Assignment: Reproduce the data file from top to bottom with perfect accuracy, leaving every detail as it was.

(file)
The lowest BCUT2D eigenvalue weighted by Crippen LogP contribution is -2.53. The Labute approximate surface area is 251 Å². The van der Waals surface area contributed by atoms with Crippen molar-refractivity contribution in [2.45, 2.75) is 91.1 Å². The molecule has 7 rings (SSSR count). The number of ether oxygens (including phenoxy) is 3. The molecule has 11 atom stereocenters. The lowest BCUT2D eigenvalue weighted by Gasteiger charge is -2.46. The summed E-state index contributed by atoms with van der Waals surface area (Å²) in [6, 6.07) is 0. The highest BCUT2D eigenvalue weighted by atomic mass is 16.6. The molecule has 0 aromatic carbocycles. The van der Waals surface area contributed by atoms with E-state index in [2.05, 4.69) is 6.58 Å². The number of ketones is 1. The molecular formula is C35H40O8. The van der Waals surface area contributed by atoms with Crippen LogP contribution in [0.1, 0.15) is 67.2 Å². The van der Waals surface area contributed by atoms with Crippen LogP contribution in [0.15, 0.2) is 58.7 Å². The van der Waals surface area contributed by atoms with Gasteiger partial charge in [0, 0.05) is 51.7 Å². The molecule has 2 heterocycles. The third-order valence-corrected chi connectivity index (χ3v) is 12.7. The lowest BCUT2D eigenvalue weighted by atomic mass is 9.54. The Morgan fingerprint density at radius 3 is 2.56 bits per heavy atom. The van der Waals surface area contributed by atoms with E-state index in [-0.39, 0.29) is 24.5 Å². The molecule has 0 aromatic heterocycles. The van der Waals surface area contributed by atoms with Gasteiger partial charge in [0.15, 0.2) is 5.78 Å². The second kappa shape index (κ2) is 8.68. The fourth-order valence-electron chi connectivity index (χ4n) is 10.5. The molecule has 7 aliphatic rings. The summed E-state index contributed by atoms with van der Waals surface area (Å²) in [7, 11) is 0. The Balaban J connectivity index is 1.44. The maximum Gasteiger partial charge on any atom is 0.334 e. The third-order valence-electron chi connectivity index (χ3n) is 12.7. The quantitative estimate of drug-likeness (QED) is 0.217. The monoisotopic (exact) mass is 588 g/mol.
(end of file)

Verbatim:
The lowest BCUT2D eigenvalue weighted by Crippen LogP contribution is -2.53. The Labute approximate surface area is 251 Å². The van der Waals surface area contributed by atoms with Crippen molar-refractivity contribution in [2.45, 2.75) is 91.1 Å². The molecule has 7 rings (SSSR count). The number of ether oxygens (including phenoxy) is 3. The molecule has 11 atom stereocenters. The lowest BCUT2D eigenvalue weighted by Gasteiger charge is -2.46. The summed E-state index contributed by atoms with van der Waals surface area (Å²) in [6, 6.07) is 0. The highest BCUT2D eigenvalue weighted by atomic mass is 16.6. The molecule has 0 aromatic carbocycles. The van der Waals surface area contributed by atoms with E-state index in [2.05, 4.69) is 6.58 Å². The number of ketones is 1. The molecular formula is C35H40O8. The van der Waals surface area contributed by atoms with Crippen LogP contribution in [0.1, 0.15) is 67.2 Å². The van der Waals surface area contributed by atoms with Crippen LogP contribution in [0.15, 0.2) is 58.7 Å². The van der Waals surface area contributed by atoms with Gasteiger partial charge in [0, 0.05) is 51.7 Å². The molecule has 2 heterocycles. The third-order valence-corrected chi connectivity index (χ3v) is 12.7. The lowest BCUT2D eigenvalue weighted by atomic mass is 9.54. The Morgan fingerprint density at radius 3 is 2.56 bits per heavy atom. The van der Waals surface area contributed by atoms with E-state index in [-0.39, 0.29) is 24.5 Å². The molecule has 0 aromatic heterocycles. The van der Waals surface area contributed by atoms with Gasteiger partial charge in [0.15, 0.2) is 5.78 Å². The second kappa shape index (κ2) is 8.68. The fourth-order valence-electron chi connectivity index (χ4n) is 10.5. The molecule has 7 aliphatic rings. The summed E-state index contributed by atoms with van der Waals surface area (Å²) in [7, 11) is 0. The Balaban J connectivity index is 1.44. The maximum Gasteiger partial charge on any atom is 0.334 e. The third-order valence-electron chi connectivity index (χ3n) is 12.7. The quantitative estimate of drug-likeness (QED) is 0.217. The monoisotopic (exact) mass is 588 g/mol.